The larger impact is on the rule of law. The clumsiness with which New Delhi has blocked these sites undermines any legitimacy the laws have. Lawyers I've spoken with already say that the guidelines, which are open to wide interpretation, violate the country's constitution.

This legal debacle has implications beyond any immediate security concerns. Despite being a democracy with a vigorous free press, India can't afford to take freedom of speech for granted. The concern here is that a statute intended to protect the country from terrorism may also give new legal cover to people trying to restrict speech for other reasons.

Already, thanks in part to the lack of political support for free speech, varied groups hijack cracks or loopholes in the legal framework to their populist ends. For instance, a colonial-era law against religious insults was used in 2007 to appease Hindu nationalists who wanted the government to punish Muslim painter M.F. Hussain for depicting "Mother India" in the nude. That case suggests that the new ill-considered and badly implemented rules for online policing could be exploited by political or business interests.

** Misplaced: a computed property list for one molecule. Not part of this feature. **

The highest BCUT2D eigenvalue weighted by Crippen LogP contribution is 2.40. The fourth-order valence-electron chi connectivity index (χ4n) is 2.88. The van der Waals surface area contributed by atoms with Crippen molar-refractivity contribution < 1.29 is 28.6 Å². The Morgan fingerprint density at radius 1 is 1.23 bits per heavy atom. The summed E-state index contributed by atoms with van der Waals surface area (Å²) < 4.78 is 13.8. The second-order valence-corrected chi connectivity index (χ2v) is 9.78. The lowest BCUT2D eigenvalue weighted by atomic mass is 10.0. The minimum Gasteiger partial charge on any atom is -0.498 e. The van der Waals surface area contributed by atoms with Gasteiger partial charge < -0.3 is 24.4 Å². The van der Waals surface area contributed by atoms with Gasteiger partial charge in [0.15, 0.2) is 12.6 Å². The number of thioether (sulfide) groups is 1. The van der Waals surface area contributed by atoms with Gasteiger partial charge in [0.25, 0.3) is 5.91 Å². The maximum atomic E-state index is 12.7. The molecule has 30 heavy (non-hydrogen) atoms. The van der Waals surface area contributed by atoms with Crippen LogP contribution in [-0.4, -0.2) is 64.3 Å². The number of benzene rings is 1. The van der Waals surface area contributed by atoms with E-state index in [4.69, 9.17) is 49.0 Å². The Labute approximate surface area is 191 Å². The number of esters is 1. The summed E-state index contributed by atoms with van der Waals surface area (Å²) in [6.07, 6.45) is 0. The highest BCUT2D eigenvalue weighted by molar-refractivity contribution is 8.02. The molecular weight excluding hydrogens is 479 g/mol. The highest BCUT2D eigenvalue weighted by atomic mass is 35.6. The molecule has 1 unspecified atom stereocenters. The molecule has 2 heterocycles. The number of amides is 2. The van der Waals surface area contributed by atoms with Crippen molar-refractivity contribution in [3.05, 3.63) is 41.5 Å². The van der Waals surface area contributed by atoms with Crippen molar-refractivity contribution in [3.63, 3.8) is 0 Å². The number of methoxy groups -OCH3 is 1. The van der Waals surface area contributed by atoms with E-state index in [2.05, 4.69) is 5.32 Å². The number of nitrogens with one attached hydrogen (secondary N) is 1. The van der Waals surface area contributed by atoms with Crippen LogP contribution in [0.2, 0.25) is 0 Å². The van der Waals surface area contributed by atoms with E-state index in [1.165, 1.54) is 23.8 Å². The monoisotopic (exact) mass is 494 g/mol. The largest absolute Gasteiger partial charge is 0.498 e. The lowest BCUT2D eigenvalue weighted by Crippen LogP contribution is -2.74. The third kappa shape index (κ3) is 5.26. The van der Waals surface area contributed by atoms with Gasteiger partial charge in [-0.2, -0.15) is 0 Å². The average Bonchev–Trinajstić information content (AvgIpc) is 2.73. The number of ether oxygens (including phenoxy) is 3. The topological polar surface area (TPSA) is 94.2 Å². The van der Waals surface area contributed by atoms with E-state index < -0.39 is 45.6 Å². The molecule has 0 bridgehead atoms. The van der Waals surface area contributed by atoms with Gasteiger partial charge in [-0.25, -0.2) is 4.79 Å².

India undoubtedly faces a serious terrorism problem. But New Delhi needs to defend itself through laws that don't end up impinging on free speech in damaging, undemocratic ways.

Mr. Bhatia is a writer with Open Magazine in Mumbai.